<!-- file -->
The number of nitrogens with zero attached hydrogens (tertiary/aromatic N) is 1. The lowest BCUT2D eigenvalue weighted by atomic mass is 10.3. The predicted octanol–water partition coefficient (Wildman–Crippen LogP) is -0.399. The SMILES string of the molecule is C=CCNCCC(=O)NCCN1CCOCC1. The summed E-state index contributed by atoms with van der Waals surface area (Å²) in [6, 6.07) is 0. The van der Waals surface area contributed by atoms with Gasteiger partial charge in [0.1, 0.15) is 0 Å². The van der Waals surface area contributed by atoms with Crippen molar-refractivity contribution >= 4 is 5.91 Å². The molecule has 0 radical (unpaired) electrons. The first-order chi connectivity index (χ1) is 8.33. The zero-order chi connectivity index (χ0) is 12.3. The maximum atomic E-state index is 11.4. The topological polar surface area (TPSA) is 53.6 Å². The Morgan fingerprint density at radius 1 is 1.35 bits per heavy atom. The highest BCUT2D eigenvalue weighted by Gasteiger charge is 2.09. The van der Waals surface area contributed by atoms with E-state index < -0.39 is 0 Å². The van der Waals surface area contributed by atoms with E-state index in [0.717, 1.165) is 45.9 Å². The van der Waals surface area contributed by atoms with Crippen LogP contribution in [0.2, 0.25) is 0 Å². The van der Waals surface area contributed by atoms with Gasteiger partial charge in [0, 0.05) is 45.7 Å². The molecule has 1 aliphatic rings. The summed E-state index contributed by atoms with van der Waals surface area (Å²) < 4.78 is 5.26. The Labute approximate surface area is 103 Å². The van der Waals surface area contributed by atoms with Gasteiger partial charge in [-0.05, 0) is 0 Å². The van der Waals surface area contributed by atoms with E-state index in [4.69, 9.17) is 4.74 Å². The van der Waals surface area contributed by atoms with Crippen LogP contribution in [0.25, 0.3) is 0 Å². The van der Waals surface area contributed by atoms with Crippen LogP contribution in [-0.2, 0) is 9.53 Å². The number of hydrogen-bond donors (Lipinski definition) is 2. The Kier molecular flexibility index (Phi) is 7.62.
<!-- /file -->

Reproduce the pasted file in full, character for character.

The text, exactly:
The number of nitrogens with zero attached hydrogens (tertiary/aromatic N) is 1. The lowest BCUT2D eigenvalue weighted by atomic mass is 10.3. The predicted octanol–water partition coefficient (Wildman–Crippen LogP) is -0.399. The SMILES string of the molecule is C=CCNCCC(=O)NCCN1CCOCC1. The summed E-state index contributed by atoms with van der Waals surface area (Å²) in [6, 6.07) is 0. The van der Waals surface area contributed by atoms with Gasteiger partial charge in [0.1, 0.15) is 0 Å². The van der Waals surface area contributed by atoms with Crippen molar-refractivity contribution >= 4 is 5.91 Å². The molecule has 0 radical (unpaired) electrons. The first-order chi connectivity index (χ1) is 8.33. The zero-order chi connectivity index (χ0) is 12.3. The maximum atomic E-state index is 11.4. The topological polar surface area (TPSA) is 53.6 Å². The Morgan fingerprint density at radius 1 is 1.35 bits per heavy atom. The highest BCUT2D eigenvalue weighted by Gasteiger charge is 2.09. The van der Waals surface area contributed by atoms with E-state index < -0.39 is 0 Å². The van der Waals surface area contributed by atoms with E-state index in [0.717, 1.165) is 45.9 Å². The van der Waals surface area contributed by atoms with Crippen LogP contribution in [0.2, 0.25) is 0 Å². The van der Waals surface area contributed by atoms with Gasteiger partial charge in [0, 0.05) is 45.7 Å². The molecule has 1 aliphatic rings. The summed E-state index contributed by atoms with van der Waals surface area (Å²) < 4.78 is 5.26. The Labute approximate surface area is 103 Å². The van der Waals surface area contributed by atoms with Gasteiger partial charge in [-0.05, 0) is 0 Å². The van der Waals surface area contributed by atoms with E-state index in [4.69, 9.17) is 4.74 Å². The van der Waals surface area contributed by atoms with Crippen LogP contribution in [0.25, 0.3) is 0 Å². The van der Waals surface area contributed by atoms with Crippen LogP contribution in [-0.2, 0) is 9.53 Å². The number of hydrogen-bond donors (Lipinski definition) is 2. The Kier molecular flexibility index (Phi) is 7.62.